This subproject is one of many research subprojects utilizing the resources provided by a Center grant funded by NIH/NCRR. Primary support for the subproject and the subproject's principal investigator may have been provided by other sources, including other NIH sources. The Total Cost listed for the subproject likely represents the estimated amount of Center infrastructure utilized by the subproject, not direct funding provided by the NCRR grant to the subproject or subproject staff. Our long-time goal is to understand von Willebrand factor (VWF) assembly into disulfide- linked multimers, tubular packing into secretory vesicles, and secretion into the blood. VWF is an enormous multimeric glycoprotein that mediates platelet adhesion at sites of vascular injury and thus plays a critical role in hemostasis. VWF function depends on assembly into multimers that can exceed 20 million Da, and defects in these large multimers cause a bleeding disorder called von Willebrand disease (VWD). Conversely, the presence of 'ultralarge'VWF multimers in the blood is associated with thrombotic thrombocytopenic purpura, an often fatal disorder characterized by extensive microvascular thrombosis. Thus understanding VWF multimer assembly has substantial medical importance n a previous study, we found that recombinant N-terminal VWF D'D3 disulfidelinked homodimer and the propeptide (domains D1D2) form a Ca2+-dependent noncovalent 280 kDa complex under conditions of neutral pH similar to the ER, and further assemble into massive hollow tubules with up to 30 helical turns and several hundred nm in length at pH values similar to the Golgi. Quick-freeze deep-etch (QFDE) EM and three-dimensional reconstruction of negatively stained images (by Ying Wang in Egelman's lab) showed that the tubules are assembled from a repeating unit of one D'D3 dimer and two propeptides arranged in a right-handed helix with 4.2 units per 11 nm turn. The dimensions of the tubule (outside diameter 25 nm, inside diameter 12 nm) are similar to those of VWF tubules in WPBs seen in thin section of endothelial cells by transmission electron microscopy. We propose to reconstruct intermediate complexes and tubules made in vitro from progressively larger fragments of VWF, and to increase the resolution of the 3D reconstructions by employing cryo EM.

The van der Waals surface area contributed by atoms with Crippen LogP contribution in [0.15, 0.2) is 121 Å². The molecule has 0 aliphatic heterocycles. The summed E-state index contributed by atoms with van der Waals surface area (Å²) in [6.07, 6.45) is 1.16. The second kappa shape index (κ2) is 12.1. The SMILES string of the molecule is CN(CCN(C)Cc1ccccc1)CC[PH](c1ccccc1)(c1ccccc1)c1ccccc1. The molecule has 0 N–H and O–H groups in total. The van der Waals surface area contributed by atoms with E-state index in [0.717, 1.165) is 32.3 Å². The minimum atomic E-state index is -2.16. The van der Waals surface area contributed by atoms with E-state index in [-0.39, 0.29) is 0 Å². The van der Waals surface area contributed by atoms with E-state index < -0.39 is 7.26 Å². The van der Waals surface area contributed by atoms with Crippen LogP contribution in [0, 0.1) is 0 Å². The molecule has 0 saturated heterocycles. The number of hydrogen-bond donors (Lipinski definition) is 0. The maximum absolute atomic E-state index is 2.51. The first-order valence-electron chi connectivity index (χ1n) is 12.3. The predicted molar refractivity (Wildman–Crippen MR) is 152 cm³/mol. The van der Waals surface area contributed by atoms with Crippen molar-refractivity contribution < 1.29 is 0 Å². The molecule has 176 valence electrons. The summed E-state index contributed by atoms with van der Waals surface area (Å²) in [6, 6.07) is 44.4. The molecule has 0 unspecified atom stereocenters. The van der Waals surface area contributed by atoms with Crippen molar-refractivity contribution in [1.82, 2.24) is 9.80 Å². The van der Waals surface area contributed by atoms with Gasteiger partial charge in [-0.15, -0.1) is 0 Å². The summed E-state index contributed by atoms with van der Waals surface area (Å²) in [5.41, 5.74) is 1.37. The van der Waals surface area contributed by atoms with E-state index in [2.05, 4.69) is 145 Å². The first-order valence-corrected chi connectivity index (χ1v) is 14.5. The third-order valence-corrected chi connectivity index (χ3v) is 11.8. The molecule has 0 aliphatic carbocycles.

National Institute of Health (NIH)
National Center for Research Resources (NCRR)
Biotechnology Resource Grants (P41)
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Baylor College of Medicine
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